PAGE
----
Located near the myriad corporate offices of Panama City's Santa Maria and Costa del Este areas, the Santa Maria, a Luxury Collection Hotel & Golf Resort is ideally situated to cater to the scores of business travelers who make their way through the country known as the "Crossroads of the World."
But the developers of the 182-room property, which held its grand opening celebration last month, envision guests doing more than holding breakout sessions amid its 18,000 square feet of meetings and event space or enjoying a few rounds at the Nicklaus Design 18-hole, par-72 golf course.
Indeed, Bristol Hospitality Group is billing the property, the sixth Central/South American property under Marriott's Luxury Collection and the first in Panama, as an "urban oasis" as well as a "destination authority" hotel. Last month, as a hosted guest of the Santa Maria, I experienced what both of those terms meant.
This was my third visit to Panama City, and I was immediately struck by one major difference: the short ride from the airport. In a city where morning "rush hour" is a gross understatement of the daily, hours-long gridlock that appears to kick off sometime before 7, the Santa Maria's location about 7 miles east of downtown means it's located away from the worst of it, and a mere 15 minutes or so from Tocumen Airport. So in less than a quarter-hour we were pulling up to the Santa Maria development, where the hotel is adjacent to residential towers, the golf course and not much else. I was starting to understand the "urban oasis" aspect of the hotel.
The lobby, meanwhile, offered a few hints at the "destination authority" aspect. No nondescript check-in area, the tribal masks and handwoven baskets on display and wood accents made of indigenous timbers dredged from nearby Gatun Lake immediately offered a sense of place.
A deluxe king room at the Santa Maria hotel and golf resort with a view of the golf course and a mola patterned blanket on the bed.
The theme continued in my deluxe king room, where a mola patterned blanket, like those found in Panama's Guna Yala province, lay atop the king bed. The spacious balcony offered a view of the golf course, and ample bedside outlets and complimentary WiFi ensured easy connectivity.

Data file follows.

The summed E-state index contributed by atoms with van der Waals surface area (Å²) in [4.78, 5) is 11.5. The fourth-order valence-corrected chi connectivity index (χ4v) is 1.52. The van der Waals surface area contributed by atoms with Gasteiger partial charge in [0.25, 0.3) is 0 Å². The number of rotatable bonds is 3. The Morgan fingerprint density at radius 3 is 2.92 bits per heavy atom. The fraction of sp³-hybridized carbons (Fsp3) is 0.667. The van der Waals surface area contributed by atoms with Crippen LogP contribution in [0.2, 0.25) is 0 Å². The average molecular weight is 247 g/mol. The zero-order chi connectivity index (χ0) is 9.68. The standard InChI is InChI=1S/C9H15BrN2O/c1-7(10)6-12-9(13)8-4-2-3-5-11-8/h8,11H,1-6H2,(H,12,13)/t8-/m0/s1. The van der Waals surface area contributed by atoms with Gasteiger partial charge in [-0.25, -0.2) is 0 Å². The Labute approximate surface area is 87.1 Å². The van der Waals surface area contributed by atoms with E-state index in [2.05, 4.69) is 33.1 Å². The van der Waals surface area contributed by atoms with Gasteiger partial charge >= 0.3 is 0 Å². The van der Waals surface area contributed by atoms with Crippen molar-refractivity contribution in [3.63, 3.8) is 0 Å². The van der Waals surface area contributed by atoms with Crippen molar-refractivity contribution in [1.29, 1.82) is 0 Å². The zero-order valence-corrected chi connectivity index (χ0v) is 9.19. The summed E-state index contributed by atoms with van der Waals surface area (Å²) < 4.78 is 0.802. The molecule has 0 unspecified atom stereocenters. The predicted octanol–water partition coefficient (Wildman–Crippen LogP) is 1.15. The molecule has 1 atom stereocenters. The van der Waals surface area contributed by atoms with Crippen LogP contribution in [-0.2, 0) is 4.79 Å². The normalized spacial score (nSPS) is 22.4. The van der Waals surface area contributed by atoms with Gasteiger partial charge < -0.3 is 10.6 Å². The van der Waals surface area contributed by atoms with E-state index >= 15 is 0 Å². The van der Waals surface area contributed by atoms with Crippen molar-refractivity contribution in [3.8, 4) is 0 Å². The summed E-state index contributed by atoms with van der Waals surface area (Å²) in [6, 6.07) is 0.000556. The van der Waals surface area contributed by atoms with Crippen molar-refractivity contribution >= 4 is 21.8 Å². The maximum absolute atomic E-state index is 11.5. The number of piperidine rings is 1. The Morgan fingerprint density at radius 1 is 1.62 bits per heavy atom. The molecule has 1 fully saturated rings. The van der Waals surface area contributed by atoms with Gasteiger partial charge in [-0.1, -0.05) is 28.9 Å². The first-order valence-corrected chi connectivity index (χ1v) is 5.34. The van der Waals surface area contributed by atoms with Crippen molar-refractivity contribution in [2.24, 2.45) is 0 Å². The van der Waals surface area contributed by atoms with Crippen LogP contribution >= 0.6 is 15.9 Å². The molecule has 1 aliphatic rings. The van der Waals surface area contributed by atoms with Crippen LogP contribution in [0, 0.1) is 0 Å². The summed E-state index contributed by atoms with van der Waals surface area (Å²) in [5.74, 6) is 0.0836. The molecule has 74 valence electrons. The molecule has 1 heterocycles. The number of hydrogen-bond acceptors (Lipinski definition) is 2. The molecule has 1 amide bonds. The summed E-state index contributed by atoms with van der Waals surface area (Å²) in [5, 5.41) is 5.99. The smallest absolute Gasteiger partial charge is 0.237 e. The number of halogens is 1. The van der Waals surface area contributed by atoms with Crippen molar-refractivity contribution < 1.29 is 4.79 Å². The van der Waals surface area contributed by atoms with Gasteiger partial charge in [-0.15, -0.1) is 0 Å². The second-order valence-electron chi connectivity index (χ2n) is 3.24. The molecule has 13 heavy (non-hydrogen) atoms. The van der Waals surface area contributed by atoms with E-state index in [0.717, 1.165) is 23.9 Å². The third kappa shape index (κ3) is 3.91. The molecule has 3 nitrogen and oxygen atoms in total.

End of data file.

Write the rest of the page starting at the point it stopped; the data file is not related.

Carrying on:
The bathroom featured two sinks and a rainfall showerhead; executive suites add a bathtub. For sale in the minibar was the usual assortment of snacks, soft drinks and beer and next to that an exceptionally large selection of full-size liquor bottles. Appreciated conveniences included a pod-style coffeemaker and iron and ironing board.
Restaurants include the lobbyside Mestizo, which serves a buffet for breakfast and Panamanian/Mediterranean fare for lunch and dinner, and the poolside AQVA. Still to come is Ocean Prime, a fine dining venue serving select meats and seafood and offering golf course views.
The Coffee Shop & Deli serves baked goods made on-site as well as Geisha coffee, a locally grown variety that has garnered accolades in coffee competition and thus commands high prices (a cup in the Santa Maria's shop was $14). During a tasting set up for our group, the shop pitted its prized brew against coffees from Colombia and Cuba. We graded each on criteria such as aroma, bitterness and aftertaste; it wasn't a blind tasting, and I confess my grading might have been biased toward the hometown contender. Still, Geisha's delicate, sweet flavor and aroma were definitely distinctive.
The Santa Maria's spa features five treatment rooms, and golfers seeking a little post-game attention will find therapists ready to assist with skin care (to ease the effects of a few hours in the tropical sun) and golfing-related aches. But nongolfers are hardly ignored, with Santa Maria touting "a unique selection of authentic, ancestral spa treatments inspired by natural, local ingredients such as the Holy Spirit orchid," Panama's national flower. The facility also features steam rooms and dry saunas and a full-service beauty salon.
Passengers onboard the Island Princess and visitors at the Miraflores Locks exchange waves as the cruise ship transits the Panama Canal. Photo Credit: TW photo by Eric Moya